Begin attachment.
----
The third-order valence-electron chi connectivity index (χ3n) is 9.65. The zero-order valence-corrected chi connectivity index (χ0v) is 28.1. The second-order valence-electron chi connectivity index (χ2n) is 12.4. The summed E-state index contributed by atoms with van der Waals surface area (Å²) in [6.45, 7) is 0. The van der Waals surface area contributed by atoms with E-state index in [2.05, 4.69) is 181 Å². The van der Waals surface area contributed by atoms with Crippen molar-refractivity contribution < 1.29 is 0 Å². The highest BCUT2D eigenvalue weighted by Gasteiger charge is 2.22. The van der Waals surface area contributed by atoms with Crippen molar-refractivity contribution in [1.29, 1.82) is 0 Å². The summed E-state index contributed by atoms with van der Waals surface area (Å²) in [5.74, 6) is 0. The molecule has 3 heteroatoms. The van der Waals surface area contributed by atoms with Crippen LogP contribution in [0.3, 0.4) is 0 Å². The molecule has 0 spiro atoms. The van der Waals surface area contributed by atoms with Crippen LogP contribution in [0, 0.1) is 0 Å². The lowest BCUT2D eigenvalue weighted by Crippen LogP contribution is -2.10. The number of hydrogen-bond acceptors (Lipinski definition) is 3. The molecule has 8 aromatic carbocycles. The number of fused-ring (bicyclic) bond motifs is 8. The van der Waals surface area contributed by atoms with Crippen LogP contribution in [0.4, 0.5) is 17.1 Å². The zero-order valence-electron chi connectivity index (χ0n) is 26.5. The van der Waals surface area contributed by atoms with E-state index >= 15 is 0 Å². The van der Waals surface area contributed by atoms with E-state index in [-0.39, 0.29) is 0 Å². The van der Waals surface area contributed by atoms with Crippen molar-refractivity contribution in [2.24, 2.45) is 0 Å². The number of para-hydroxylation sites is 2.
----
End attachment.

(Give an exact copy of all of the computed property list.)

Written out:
The third-order valence-electron chi connectivity index (χ3n) is 9.65. The zero-order valence-corrected chi connectivity index (χ0v) is 28.1. The second-order valence-electron chi connectivity index (χ2n) is 12.4. The summed E-state index contributed by atoms with van der Waals surface area (Å²) in [6.45, 7) is 0. The van der Waals surface area contributed by atoms with E-state index in [2.05, 4.69) is 181 Å². The van der Waals surface area contributed by atoms with Crippen molar-refractivity contribution < 1.29 is 0 Å². The highest BCUT2D eigenvalue weighted by Gasteiger charge is 2.22. The van der Waals surface area contributed by atoms with Crippen molar-refractivity contribution in [1.29, 1.82) is 0 Å². The summed E-state index contributed by atoms with van der Waals surface area (Å²) in [5.74, 6) is 0. The molecule has 3 heteroatoms. The van der Waals surface area contributed by atoms with Crippen LogP contribution in [0.3, 0.4) is 0 Å². The molecule has 0 spiro atoms. The van der Waals surface area contributed by atoms with Crippen LogP contribution in [0, 0.1) is 0 Å². The lowest BCUT2D eigenvalue weighted by Crippen LogP contribution is -2.10. The number of hydrogen-bond acceptors (Lipinski definition) is 3. The molecule has 8 aromatic carbocycles. The number of fused-ring (bicyclic) bond motifs is 8. The van der Waals surface area contributed by atoms with Crippen LogP contribution in [0.4, 0.5) is 17.1 Å². The zero-order valence-electron chi connectivity index (χ0n) is 26.5. The van der Waals surface area contributed by atoms with E-state index >= 15 is 0 Å². The van der Waals surface area contributed by atoms with E-state index in [-0.39, 0.29) is 0 Å². The van der Waals surface area contributed by atoms with Crippen molar-refractivity contribution in [2.24, 2.45) is 0 Å². The number of para-hydroxylation sites is 2.